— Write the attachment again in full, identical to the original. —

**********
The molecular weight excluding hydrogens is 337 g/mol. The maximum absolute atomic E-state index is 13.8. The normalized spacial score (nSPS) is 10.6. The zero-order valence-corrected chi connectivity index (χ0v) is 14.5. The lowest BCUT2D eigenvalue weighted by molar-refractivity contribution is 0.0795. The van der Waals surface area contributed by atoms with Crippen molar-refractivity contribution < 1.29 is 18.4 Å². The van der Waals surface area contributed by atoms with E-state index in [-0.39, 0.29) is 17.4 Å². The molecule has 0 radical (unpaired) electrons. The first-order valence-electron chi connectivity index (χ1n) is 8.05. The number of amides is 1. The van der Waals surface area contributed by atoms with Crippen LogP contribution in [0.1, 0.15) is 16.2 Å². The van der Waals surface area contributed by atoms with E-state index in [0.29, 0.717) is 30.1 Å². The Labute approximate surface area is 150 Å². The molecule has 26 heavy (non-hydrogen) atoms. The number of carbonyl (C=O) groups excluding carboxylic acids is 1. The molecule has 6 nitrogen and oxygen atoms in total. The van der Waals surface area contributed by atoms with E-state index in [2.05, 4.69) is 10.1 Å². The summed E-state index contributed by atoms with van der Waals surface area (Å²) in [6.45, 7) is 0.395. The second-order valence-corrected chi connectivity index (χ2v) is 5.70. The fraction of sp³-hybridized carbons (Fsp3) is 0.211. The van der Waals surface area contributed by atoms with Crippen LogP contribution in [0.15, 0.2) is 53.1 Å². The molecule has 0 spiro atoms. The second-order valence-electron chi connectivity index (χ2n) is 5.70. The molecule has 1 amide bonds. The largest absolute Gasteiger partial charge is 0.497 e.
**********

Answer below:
The molecular weight excluding hydrogens is 337 g/mol. The maximum absolute atomic E-state index is 13.8. The normalized spacial score (nSPS) is 10.6. The zero-order valence-corrected chi connectivity index (χ0v) is 14.5. The lowest BCUT2D eigenvalue weighted by molar-refractivity contribution is 0.0795. The van der Waals surface area contributed by atoms with Crippen molar-refractivity contribution < 1.29 is 18.4 Å². The van der Waals surface area contributed by atoms with E-state index in [-0.39, 0.29) is 17.4 Å². The molecule has 0 radical (unpaired) electrons. The first-order valence-electron chi connectivity index (χ1n) is 8.05. The number of amides is 1. The van der Waals surface area contributed by atoms with Crippen LogP contribution in [0.1, 0.15) is 16.2 Å². The van der Waals surface area contributed by atoms with E-state index in [0.29, 0.717) is 30.1 Å². The Labute approximate surface area is 150 Å². The molecule has 26 heavy (non-hydrogen) atoms. The number of carbonyl (C=O) groups excluding carboxylic acids is 1. The molecule has 6 nitrogen and oxygen atoms in total. The van der Waals surface area contributed by atoms with E-state index in [2.05, 4.69) is 10.1 Å². The summed E-state index contributed by atoms with van der Waals surface area (Å²) in [6.45, 7) is 0.395. The second-order valence-corrected chi connectivity index (χ2v) is 5.70. The fraction of sp³-hybridized carbons (Fsp3) is 0.211. The van der Waals surface area contributed by atoms with Crippen LogP contribution in [0.15, 0.2) is 53.1 Å². The molecule has 0 spiro atoms. The second-order valence-electron chi connectivity index (χ2n) is 5.70. The molecule has 1 amide bonds. The largest absolute Gasteiger partial charge is 0.497 e.